From Waste to Wealth: Developing & Financing an Urban Wood Economy, Part 2
This is the second article in a two part series; read the first article here.
“Waste is a verb, not a noun.” This is a phrase worth remembering when it comes to urban wood. As we explored in our first post, urban wood is part of a complex system with linkages to a suite of social, economic, and environmental issues. Solving complex problems requires a systems type of solution. Developing an urban wood economy means examining the complexity of a wide-ranging socio-economic-environmental system and trying to recognize challenges as opportunities; trying to identify the points in the system where “waste” exists and recognizing that we can turn this waste into other verbs – reusing, renewing, revitalizing – wood, lives, and communities. This becomes ever more possible when we move beyond considering only what’s in our own domain, and partner across sectors and domains – we can begin to recognize opportunities for employment, revenues, avoided costs, and ecological restoration. A socially innovative approach to urban wood embodies three core components:
- Generating social and/or environmental impact, with the goal of achieving both
- Using socially responsible methods
- Pioneering a financially sustainable approach
Achieving this trifecta often takes collaboration among diverse, non-traditional stakeholders and a systems approach. In Baltimore, the urban wood economy is being driven by the coordinated efforts of city, state, and federal government agencies, social enterprise organizations, and the private sector, specifically:
- Humanim, a workforce development social enterprise committed to developing job opportunities for people with barriers to employment. Specifically, Humanim’s Details Deconstruction and Brick + Board are two flagship social enterprises that have created employment for hundreds of people.
- The City of Baltimore’s Departments of Housing & Community Development and Recreation & Parks, and Office of Sustainability, each of which has demonstrated incredible innovation and leadership in transforming waste to wealth
- The State of Maryland’s Department of Housing & Community Development, which embraced holistic metrics for success to support and enable innovation
Exploring Sustainable Supply Chains: Room & Board, Taylor, Fender
Fortifying the urban wood economy in Baltimore and replicating success in other cities becomes easier with a national partner who is willing to buy wood from multiple locations and has a national level impact. One of the ways that we have begun scaling is through a partnership with Room & Board, a modern furniture and home decor retailer committed to sustainable practices and American craftsmanship. Over 90% of Room & Board’s products are made in America using quality U.S. and imported materials. The company prides itself on its long-standing partnerships with family-owned businesses to create products with the best craftsmanship and lowest environmental impact. Interested to work with any organizations that have an interest in re-using urban wood, the Forest Service began discussing a potential partnership with Room & Board in early 2017.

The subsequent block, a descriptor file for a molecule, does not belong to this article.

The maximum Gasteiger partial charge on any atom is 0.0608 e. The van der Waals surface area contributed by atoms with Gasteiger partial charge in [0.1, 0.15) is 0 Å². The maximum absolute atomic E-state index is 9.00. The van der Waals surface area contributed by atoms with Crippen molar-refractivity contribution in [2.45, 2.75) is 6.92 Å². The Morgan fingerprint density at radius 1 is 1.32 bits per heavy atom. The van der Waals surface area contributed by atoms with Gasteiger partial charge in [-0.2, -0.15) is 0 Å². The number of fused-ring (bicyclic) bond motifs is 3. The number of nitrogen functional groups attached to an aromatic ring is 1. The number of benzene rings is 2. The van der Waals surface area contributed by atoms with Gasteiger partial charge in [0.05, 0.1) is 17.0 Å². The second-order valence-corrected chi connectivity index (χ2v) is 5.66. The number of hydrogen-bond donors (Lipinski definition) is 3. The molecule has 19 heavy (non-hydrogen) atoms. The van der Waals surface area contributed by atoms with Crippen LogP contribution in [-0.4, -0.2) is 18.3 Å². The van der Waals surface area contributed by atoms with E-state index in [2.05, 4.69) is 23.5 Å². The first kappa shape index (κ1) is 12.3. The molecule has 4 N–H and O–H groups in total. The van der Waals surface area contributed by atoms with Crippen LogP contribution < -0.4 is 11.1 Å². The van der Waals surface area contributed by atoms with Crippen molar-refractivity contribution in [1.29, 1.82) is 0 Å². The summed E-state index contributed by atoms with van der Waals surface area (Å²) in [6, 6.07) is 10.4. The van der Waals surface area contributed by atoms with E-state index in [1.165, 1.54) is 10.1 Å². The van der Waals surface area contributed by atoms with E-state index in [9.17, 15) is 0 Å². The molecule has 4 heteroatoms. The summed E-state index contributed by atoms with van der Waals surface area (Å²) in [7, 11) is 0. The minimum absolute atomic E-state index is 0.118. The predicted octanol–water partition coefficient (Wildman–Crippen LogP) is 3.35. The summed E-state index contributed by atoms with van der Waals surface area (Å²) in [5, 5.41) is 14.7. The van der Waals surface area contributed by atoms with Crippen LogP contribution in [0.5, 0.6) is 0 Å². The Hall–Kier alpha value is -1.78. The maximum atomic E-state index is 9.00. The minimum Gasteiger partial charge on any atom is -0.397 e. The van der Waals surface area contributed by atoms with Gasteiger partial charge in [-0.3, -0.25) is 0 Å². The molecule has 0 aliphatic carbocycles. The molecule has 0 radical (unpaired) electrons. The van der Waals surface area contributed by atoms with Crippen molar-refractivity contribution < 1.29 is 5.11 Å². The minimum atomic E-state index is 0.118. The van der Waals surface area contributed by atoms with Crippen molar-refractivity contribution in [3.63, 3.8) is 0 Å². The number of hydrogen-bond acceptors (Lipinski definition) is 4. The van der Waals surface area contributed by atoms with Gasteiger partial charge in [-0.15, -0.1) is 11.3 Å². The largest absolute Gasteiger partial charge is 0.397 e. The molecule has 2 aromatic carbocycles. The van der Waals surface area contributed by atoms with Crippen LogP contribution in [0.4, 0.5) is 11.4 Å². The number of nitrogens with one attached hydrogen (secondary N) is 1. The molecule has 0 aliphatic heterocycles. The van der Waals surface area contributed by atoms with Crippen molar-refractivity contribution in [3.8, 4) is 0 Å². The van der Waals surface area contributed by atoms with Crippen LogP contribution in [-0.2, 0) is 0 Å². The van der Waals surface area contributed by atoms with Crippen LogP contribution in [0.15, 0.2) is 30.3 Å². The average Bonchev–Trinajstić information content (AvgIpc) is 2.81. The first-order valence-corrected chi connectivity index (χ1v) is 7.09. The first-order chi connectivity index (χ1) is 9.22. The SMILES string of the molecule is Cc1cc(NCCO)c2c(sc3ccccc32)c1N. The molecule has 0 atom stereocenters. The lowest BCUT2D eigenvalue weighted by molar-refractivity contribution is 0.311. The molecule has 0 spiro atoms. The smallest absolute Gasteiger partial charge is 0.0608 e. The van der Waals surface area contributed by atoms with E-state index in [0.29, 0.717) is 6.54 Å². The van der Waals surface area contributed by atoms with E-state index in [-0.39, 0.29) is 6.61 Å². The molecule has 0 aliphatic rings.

The company was intrigued by the story of the deconstructed wood and the social and environmental good it was enabling. Impressed with the reliable supply chain we had already collectively built, Room & Board sought to repurpose the wood. By 2018, Room & Board had sourced deconstructed wood from Brick + Board and launched almost a dozen products made of reclaimed yellow pine under the branding “Urban Wood Project: Baltimore.” The inclusion of “:Baltimore” in the brand implicitly allows for the development of urban wood products from other cities – and expansion cities and products are currently in development. Beyond this, urban wood is not proprietary to Room & Board. Indeed, our constellation of partners is working with Taylor and Fender Guitars and seeks to work with others who share our vision of building a sustainable supply of and public demand for, and awareness of urban wood.
Exploring Sustainable Financing: Social Impact Investing
Access to capital is another critical component to scaling and replicating the urban wood economy. Our work has explored social impact investing through a partnership with Quantified Ventures. A popular form of social impact investing is called pay-for-success financing. Pay-for-success is a method of funding a project, usually run by a government or nonprofit entity that will perform some social service. A key feature is that the project is evaluated holistically—by revenues generated as well as costs avoided. We have generated publically-available reports on the use of sustainable financing, in some cases Pay-for-Success financing, to scale up both deconstruct and fresh-cut urban wood operations. Central to all efforts is creating as many living wage jobs as possible for those with barriers to employment.
From Pilot Effort to National Success